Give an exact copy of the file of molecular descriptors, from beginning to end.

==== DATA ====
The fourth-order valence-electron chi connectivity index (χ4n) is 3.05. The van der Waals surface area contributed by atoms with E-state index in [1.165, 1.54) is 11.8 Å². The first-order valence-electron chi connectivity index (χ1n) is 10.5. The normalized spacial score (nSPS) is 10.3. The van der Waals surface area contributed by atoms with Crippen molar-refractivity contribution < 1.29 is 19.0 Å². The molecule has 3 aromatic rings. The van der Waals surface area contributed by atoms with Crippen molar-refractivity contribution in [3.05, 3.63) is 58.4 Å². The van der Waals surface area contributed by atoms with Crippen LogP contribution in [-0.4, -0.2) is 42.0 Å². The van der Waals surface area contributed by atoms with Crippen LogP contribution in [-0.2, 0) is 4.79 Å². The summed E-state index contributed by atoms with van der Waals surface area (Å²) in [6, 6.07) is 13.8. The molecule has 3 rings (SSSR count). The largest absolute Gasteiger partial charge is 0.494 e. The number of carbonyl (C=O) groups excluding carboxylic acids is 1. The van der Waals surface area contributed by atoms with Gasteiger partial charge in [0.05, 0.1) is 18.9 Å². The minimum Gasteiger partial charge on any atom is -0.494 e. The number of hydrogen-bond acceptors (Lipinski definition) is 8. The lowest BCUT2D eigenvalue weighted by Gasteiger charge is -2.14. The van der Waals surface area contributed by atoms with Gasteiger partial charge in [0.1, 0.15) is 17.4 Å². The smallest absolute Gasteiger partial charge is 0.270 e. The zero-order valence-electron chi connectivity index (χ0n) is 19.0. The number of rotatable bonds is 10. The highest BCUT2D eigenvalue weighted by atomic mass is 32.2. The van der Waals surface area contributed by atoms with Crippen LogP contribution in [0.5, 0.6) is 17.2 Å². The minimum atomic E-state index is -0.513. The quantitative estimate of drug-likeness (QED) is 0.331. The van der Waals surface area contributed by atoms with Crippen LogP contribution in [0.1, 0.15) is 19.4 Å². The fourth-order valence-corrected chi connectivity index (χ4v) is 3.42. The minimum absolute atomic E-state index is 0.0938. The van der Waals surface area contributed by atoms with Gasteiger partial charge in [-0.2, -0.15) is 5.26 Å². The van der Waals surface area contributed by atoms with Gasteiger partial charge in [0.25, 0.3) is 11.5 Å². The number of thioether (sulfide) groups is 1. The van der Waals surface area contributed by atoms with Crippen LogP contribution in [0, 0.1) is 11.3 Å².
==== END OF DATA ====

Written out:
The fourth-order valence-electron chi connectivity index (χ4n) is 3.05. The van der Waals surface area contributed by atoms with E-state index in [1.165, 1.54) is 11.8 Å². The first-order valence-electron chi connectivity index (χ1n) is 10.5. The normalized spacial score (nSPS) is 10.3. The van der Waals surface area contributed by atoms with Crippen molar-refractivity contribution < 1.29 is 19.0 Å². The molecule has 3 aromatic rings. The van der Waals surface area contributed by atoms with Crippen molar-refractivity contribution in [3.05, 3.63) is 58.4 Å². The van der Waals surface area contributed by atoms with Crippen LogP contribution in [-0.4, -0.2) is 42.0 Å². The van der Waals surface area contributed by atoms with Crippen LogP contribution in [-0.2, 0) is 4.79 Å². The summed E-state index contributed by atoms with van der Waals surface area (Å²) in [6, 6.07) is 13.8. The molecule has 3 rings (SSSR count). The largest absolute Gasteiger partial charge is 0.494 e. The number of carbonyl (C=O) groups excluding carboxylic acids is 1. The van der Waals surface area contributed by atoms with Gasteiger partial charge in [0.05, 0.1) is 18.9 Å². The minimum Gasteiger partial charge on any atom is -0.494 e. The number of hydrogen-bond acceptors (Lipinski definition) is 8. The lowest BCUT2D eigenvalue weighted by Gasteiger charge is -2.14. The van der Waals surface area contributed by atoms with Gasteiger partial charge in [0.1, 0.15) is 17.4 Å². The smallest absolute Gasteiger partial charge is 0.270 e. The zero-order valence-electron chi connectivity index (χ0n) is 19.0. The number of rotatable bonds is 10. The highest BCUT2D eigenvalue weighted by atomic mass is 32.2. The van der Waals surface area contributed by atoms with Crippen LogP contribution in [0.5, 0.6) is 17.2 Å². The minimum atomic E-state index is -0.513. The quantitative estimate of drug-likeness (QED) is 0.331. The van der Waals surface area contributed by atoms with Crippen LogP contribution in [0.1, 0.15) is 19.4 Å². The fourth-order valence-corrected chi connectivity index (χ4v) is 3.42. The minimum absolute atomic E-state index is 0.0938. The van der Waals surface area contributed by atoms with Gasteiger partial charge in [-0.2, -0.15) is 5.26 Å². The van der Waals surface area contributed by atoms with Gasteiger partial charge in [0.25, 0.3) is 11.5 Å². The number of thioether (sulfide) groups is 1. The van der Waals surface area contributed by atoms with Crippen LogP contribution in [0, 0.1) is 11.3 Å².